DVD archive drives filmless cardio system

December 18, 2000

A number of cardiologists have turned to digital video disk (DVD) technology as their preferred medium for long-term image archiving. DVD storage gives physicians immediate access to the cardiac x-ray examinations needed to diagnosis cardiovascular

A number of cardiologists have turned to digital video disk (DVD) technology as their preferred medium for long-term image archiving.

DVD storage gives physicians immediate access to the cardiac x-ray examinations needed to diagnosis cardiovascular disease, while concurrently providing secure data storage. Advocates claim DVD has a shelf life of over 100 years.

At current capacities, one DVD disk can store approximately 20 DICOM standard angiograms that can be viewed at any PC, providing a reliable, nonproprietary data medium.

"The impact of this technology in terms of expediting patient care is extraordinary," said Dr. Jeffrey S. Garrett, associate director of Western Pennsylvania Hospital's Cardiac Catheterization Laboratory, which earlier this year became the nation's first cardiology department to install DVD technology.

"Imagine a cardiologist in the catheterization lab conferring with a surgeon who is viewing the patient's angiogram simultaneously from a computer in his office or some other location in the hospital," he said.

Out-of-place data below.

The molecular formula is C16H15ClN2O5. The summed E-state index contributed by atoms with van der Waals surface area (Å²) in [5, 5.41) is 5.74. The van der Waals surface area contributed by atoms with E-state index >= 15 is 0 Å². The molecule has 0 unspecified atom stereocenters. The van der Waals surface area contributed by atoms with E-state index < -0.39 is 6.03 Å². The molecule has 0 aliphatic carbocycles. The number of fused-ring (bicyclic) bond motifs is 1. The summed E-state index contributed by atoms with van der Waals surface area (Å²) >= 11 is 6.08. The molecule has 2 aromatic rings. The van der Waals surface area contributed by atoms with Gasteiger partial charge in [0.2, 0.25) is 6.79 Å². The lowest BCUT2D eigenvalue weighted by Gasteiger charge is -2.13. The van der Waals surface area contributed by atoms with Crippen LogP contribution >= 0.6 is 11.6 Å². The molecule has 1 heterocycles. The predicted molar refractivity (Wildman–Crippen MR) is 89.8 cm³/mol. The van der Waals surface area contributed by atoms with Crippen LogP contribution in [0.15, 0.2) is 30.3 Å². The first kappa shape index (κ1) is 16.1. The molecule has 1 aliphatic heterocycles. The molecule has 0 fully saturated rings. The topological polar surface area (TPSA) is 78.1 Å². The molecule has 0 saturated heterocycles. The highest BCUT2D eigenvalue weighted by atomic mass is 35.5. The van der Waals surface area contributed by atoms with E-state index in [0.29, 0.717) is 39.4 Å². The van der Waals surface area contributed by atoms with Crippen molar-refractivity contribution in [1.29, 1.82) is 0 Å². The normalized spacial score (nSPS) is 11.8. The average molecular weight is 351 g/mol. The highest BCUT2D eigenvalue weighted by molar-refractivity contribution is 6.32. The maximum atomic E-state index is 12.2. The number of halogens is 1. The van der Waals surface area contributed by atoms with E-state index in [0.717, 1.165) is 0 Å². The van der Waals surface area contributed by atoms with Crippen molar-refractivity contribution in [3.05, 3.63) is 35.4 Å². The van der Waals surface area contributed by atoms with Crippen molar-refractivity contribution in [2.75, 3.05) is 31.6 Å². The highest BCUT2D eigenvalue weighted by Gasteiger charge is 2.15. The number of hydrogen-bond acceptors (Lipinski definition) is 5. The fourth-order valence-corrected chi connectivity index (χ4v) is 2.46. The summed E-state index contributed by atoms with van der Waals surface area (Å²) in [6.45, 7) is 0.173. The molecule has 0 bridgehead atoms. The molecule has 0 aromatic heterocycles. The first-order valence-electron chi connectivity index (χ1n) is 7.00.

Such interaction would normally be delayed until the surgeon could get to the cath lab for consultation or until film processing has been completed and delivered.

"We now have the ability to eliminate the obstacles of time and distance when making decisions about the course of a patient's cardiovascular care," Garrett said.

Illustrating the trend toward DVD storage, Rhode Island Hospital in Providence has joined more than 50 other hospitals that installed Encompass Cardiac Network this year. The system is provided by Heartlab of Westerly, RI.

Heartlab's system can store up to 70,000 examinations in a space about the size of a refrigerator, and lets cardiologists retrieve archived exams in under 30 seconds, a rate the manufacturer claims is 10 times faster than competing technologies.

At Rhode Island Hospital, which performs more than 3500 cardiac catheterization procedures a year, the new network creates a central cardiac image repository connecting four cardiac catheterization labs. Doctors can access patients' angiograms from diagnostic review stations on the hospital's local area network.

The hospital's installation includes a Windows NT server that provides immediate access to 450 online cases, and a 14,000-case DVD image archive for long-term image storage. Six network-connected review stations are placed throughout the hospital to read the DICOM-compliant studies.

"Especially valuable has been the ability to review cases in clinical sites such as the coronary care unit," said Dr. David O. Williams, director of the cardiovascular lab and interventional cardiology at the hospital.